I know there are pitchers that statistically become more dominant later in games, but I have to assume they're few and far between. Based on the fact that your study seems to show that the advantage of a SP throwing a CG is minimal, it seems likely that a team actually has a statistical advantage in pulling a SP late in the game in favor of a dominant setup guy or closer...regardless of how well the SP is throwing. The odds of that SP breaking down and making a bad pitch due to exhaustion might be higher than a fresh closer coming in to finish off the game. Of all of the CG's thrown in your study, I'd be curious to see the breakdown of what the run differential was entering the 9th inning.

Apr 01, 2014 07:52 AM
rating: 0
 
gjhardy

Very interesting. Since a manager can never assume the SP's performance in tomorrow's game, almost all the value of the CG is tied to the game after the complete game, right? But your chart shows that although more RP's are apparently available to pitch, they don't pitch as well, with 4.43 RA vs. 4.39. Isn't that actually a negative effect?

There might be some unexpected noise in here too: Some managers might, on occasion, use an off-day to skip a fourth or fifth starter's turn in the rotation, or to juggle the rotation a bit for matchup purposes.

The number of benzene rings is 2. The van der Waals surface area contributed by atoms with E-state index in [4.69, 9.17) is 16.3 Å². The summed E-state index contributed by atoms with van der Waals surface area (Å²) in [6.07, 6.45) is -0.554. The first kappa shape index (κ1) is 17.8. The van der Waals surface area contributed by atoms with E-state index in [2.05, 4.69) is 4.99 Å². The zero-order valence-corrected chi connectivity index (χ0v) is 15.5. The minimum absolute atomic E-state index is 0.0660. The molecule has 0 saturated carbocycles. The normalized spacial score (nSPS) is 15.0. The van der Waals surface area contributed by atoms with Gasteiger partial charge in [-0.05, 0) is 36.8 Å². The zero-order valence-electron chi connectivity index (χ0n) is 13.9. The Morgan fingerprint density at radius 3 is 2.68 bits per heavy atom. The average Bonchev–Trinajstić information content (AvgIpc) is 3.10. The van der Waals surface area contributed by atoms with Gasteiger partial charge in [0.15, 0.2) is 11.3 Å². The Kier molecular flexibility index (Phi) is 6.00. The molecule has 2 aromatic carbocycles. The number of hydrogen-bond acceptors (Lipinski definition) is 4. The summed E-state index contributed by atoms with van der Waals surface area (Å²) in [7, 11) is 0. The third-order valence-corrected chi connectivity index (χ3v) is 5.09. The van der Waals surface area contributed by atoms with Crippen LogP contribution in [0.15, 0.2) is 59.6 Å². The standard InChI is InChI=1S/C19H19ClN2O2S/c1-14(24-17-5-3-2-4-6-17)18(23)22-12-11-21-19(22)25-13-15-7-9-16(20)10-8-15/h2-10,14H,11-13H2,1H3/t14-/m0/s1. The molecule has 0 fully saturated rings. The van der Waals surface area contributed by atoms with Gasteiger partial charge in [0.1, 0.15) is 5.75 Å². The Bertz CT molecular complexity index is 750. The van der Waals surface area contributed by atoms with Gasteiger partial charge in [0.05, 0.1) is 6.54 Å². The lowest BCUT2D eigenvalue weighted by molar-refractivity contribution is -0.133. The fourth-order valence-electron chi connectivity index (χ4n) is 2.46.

Apr 01, 2014 08:53 AM
rating: 0
 
BP staff member Russell A. Carleton
BP staff

That should actually be reversed. 4.39 after a day off, 4.43 with no day off. It's a very small effect.

Apr 01, 2014 10:11 AM
 
BP staff member Ben Lindbergh
BP staff

Fixed.

Apr 01, 2014 10:16 AM
 
rweiler

If any team was lucky enough to have a rotation full of guys that could pitch complete games on a fairly regular basis, they could get by with fewer relief pitchers and thus be able to add an extra bat or two to come off the bench. That might add a win per year. Of course any team that had 5 guys pitching a lot of complete games would probably be winning most of them anyway.

Apr 01, 2014 09:51 AM
rating: 1
 
DetroitDale

Two excellent points, which dovetail with some ideas, I've had. The evolution away from the complete game and towards highly specialized bullpens has resulted in 12-13 roster spots to pitchers where previously 9-10 was sufficient. This results in a much shorter bench, usually a backup catcher, a 4th outfielder and a guy who can play every position but can't hit a lick. For this reason, I've been advocating expanding the roster to somewhere between 28-30 players.

Apr 01, 2014 13:37 PM
rating: -2
 
DetroitDale